HARARE – Reserve Bank of Zimbabwe (RBZ) governor Gideon Gono says they are not panicking over a High Court decision ordering the central bank to reimburse millions of dollars it withdrew from a local company at the height of the country’s economic meltdown in 2007.
Last week, the High Court ordered the central bank return to Trojan Nickel Mine Limited (Trojan) bank account, over $1 million it owes the mining giant.
But Gono insists all is in order.
“We are not losing sleep over the matter. The funds were not used by the central bank, but it was something that we had to do to keep the country going,” Gono told the Daily News on Sunday last week on the sidelines of an International Monetary Fund (IMF) function.
The seizure of the funds followed a monetary policy statement issued by the RBZ in October 2007 centralising all foreign currency accounts and directing the lodgement, at its doorsteps within 24 hours, of all corporate foreign currency balances held by authorised dealers.
This was part of efforts to stem the imminent collapse of the economy, which had suffered from years of economic misuse and bad policies by the then Zanu PF-led government. The centralised order saw authorised dealers of foreign currency being forced to hand over their clients’ money to the RBZ.
While the RBZ insisted that it had no legal relationship with corporates and individuals who remitted their money to the central bank, from which liability could arise, the High Court last Thursday ruled in favour of the mining firm.
Gono said the central bank will soon be issuing a comprehensive response to the High Court ruling.
Economist Christopher Mugaga said the apex bank — which has been trying to distance itself from the claims, arguing that it had no legal relationship with either companies or individuals who unwittingly funded Zanu PF during that time — has no capacity to pay back.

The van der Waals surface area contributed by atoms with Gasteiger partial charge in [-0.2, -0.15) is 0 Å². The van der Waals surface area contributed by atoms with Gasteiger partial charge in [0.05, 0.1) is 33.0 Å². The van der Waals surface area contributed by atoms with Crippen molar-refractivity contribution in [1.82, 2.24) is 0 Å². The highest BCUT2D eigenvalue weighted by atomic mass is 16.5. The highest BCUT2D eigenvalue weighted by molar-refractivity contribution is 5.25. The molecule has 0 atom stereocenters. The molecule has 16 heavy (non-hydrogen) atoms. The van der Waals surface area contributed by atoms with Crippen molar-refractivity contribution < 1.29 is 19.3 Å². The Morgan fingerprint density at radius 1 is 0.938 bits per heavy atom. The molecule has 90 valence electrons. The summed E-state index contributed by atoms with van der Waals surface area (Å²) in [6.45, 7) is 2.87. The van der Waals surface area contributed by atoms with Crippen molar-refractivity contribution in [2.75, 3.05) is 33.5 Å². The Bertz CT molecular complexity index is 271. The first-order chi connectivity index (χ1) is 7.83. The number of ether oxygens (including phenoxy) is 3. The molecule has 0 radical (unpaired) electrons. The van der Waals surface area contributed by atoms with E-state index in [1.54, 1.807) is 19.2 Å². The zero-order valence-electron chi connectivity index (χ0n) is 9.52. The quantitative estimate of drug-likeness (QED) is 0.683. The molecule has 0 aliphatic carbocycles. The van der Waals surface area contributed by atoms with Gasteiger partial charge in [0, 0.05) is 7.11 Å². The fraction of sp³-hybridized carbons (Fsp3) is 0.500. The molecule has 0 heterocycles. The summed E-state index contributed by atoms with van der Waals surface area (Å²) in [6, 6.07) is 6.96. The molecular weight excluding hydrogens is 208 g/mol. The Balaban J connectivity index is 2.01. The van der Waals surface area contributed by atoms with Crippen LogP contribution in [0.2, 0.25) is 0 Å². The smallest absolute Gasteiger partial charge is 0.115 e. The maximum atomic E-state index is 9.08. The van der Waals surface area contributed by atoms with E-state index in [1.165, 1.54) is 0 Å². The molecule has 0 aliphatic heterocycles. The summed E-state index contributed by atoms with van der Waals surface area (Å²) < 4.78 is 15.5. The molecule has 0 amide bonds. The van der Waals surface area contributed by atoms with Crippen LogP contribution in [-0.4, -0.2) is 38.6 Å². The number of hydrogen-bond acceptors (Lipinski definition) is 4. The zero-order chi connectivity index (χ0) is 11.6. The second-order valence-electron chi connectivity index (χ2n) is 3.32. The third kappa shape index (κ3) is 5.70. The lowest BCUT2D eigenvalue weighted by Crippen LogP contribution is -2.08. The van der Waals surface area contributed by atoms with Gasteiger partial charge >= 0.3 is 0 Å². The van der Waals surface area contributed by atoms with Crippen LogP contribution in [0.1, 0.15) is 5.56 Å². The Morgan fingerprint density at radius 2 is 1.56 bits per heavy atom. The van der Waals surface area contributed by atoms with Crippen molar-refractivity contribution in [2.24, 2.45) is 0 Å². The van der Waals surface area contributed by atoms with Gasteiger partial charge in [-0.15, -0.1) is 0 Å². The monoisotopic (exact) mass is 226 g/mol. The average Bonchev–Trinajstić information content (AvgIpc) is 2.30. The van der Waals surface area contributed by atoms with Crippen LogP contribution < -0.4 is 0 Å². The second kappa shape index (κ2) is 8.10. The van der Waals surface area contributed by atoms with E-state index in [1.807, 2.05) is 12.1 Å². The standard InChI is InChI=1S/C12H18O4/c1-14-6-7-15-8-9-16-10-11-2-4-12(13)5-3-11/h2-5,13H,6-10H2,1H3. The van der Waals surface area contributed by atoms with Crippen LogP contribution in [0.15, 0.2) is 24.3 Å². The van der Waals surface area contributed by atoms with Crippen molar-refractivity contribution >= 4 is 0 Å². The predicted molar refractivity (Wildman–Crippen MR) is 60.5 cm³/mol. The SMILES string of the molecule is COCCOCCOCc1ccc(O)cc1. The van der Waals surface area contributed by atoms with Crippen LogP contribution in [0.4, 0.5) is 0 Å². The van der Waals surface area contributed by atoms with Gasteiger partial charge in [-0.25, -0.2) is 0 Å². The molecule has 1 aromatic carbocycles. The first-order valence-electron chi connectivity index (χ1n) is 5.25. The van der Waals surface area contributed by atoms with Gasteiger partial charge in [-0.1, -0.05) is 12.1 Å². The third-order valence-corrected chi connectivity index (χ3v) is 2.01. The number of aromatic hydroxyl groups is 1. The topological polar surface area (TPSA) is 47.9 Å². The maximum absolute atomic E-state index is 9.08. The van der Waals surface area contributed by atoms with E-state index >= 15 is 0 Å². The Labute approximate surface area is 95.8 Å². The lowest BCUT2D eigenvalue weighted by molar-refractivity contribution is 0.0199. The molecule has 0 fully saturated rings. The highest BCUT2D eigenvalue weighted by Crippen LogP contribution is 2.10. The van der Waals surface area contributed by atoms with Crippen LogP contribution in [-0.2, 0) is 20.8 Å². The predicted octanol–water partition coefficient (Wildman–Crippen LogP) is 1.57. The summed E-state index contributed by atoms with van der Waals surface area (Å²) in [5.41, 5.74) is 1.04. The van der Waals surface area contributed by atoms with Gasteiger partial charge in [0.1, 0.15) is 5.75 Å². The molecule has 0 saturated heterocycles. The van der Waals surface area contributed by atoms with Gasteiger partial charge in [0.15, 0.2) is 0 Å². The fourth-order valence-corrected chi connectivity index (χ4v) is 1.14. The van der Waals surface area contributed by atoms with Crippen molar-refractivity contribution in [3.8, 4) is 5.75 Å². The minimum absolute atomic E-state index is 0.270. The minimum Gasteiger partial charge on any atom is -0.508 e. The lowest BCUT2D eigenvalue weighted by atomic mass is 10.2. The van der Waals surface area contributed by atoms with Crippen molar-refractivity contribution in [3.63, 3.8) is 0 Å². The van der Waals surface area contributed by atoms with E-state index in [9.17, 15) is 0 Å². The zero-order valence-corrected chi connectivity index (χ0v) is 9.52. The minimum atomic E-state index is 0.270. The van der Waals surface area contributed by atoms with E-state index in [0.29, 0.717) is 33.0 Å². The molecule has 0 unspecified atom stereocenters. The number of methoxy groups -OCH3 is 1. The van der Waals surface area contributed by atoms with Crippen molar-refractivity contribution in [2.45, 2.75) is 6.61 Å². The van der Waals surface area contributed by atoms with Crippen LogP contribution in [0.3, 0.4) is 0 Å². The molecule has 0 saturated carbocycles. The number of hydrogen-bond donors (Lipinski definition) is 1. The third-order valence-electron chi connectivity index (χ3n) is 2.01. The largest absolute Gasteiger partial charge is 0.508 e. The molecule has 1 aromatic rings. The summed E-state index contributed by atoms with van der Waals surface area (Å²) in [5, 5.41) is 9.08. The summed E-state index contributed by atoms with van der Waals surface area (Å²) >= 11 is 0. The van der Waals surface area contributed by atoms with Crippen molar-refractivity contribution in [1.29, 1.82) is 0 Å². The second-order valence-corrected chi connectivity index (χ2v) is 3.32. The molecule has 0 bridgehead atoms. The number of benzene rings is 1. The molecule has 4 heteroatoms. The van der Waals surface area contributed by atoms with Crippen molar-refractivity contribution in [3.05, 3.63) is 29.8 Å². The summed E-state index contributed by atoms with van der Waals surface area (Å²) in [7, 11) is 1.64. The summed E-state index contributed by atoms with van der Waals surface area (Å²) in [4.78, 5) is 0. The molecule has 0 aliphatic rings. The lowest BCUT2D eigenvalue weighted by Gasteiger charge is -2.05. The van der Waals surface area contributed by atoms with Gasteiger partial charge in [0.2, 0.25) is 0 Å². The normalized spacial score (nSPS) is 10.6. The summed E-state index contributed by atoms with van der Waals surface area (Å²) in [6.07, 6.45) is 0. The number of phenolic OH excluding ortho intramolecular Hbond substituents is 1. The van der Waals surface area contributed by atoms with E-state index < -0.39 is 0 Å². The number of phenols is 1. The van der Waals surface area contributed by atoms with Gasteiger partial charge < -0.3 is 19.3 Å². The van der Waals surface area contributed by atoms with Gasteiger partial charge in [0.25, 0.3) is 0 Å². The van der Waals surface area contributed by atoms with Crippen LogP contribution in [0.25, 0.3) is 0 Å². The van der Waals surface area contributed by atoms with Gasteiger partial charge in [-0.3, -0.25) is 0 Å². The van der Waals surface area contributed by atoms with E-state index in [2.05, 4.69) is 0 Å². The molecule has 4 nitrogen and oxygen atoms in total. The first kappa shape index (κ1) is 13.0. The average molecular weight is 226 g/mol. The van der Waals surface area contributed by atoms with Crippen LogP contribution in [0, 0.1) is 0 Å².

“Remember about 95 percent of domestic debt originated from RBZ’s activities prior to dollarisation and the ruling is simply null and void considering the bank’s failure even to pay its former employees their retrenchment packages,” he said.
Mugaga said it will be difficult for other companies, which are owed by the financial institution, to fight it “considering the apex bank has unfettered control over exchange control regulations which will make doing business difficult for the aggrieved firm”.
Another economist John Robertson concurred with Mugaga.
“The amounts seized by the RBZ total more than a billion dollars, and a great many of the other companies and individuals are going to lodge a claim with the precedent of this case being used. It will lead to more anxiety and frustration rather than settlements.
“There will be a great many people still waiting for settlement in six months’ time,” Robertson said.
Other political analysts however, contend that Gono’s confidence stems from the fact that Treasury and RBZ have agreed on a draft bill that will enable government to take over the Central Bank’s $1,1 billion debt.
The takeover of the debt is the last leg of reforms at RBZ that began in 2009, when it was ordered to stop engaging in quasi-fiscal activities blamed for quickening Zimbabwe’s hyperinflation.
Finance minister, Tendai Biti recently said he would soon take the draft Debt Assumption Bill to Cabinet.
“The bill creates a Special Purpose Vehicle, where the RBZ debt will be housed,” Biti said.
RBZ owes $80,2 million in central bank lines of credit, has a non-resident sovereign debt of $452,6 million, non-resident institutional debt $110 million and domestic debt (bank/deposits) of $439 million.
The RBZ contends that it is also owed $1,5 billion by government, when it engaged in quasi-fiscal activities to finance critical needs such as funding elections, sustaining parastatals and financing the farm mechanisation exercise, among others.
The assumption of the RBZ debt is a recommendation by the International Monetary Fund (IMF), which argued that the bank’s balance sheet needed to be freed of debt.
In the Article IV consultation report last year, IMF said the debt was constraining the bank’s ability to undertake liquidity provision and distracts it from focusing on its core functions.
“Proposed modifications to the RBZ debt relief bill will focus on transferring the liabilities from RBZ’s balance sheet to a fund managed by the Finance ministry,” IMF said.
“While this is a less balanced approach than the comprehensive balance sheet bifurcation [splitting] recommended by Fund TA (Technical Assistance) missions, it remains consistent with the objective of restructuring the RBZ balance sheet.”
The central bank has also proposed to dispose of its non-core assets to help clear some of its debts.
However, the process has moved at a snail’s pace, two years after the RBZ invited bids for the non-core assets.
In 2010, government had to invoke the Presidential Powers (Temporary Measures) Act, to protect the RBZ’s assets from being attached by various creditors after obtaining writs of executions.
The creditors included those that supplied implements for the farm mechanisation programme. – John Kachembere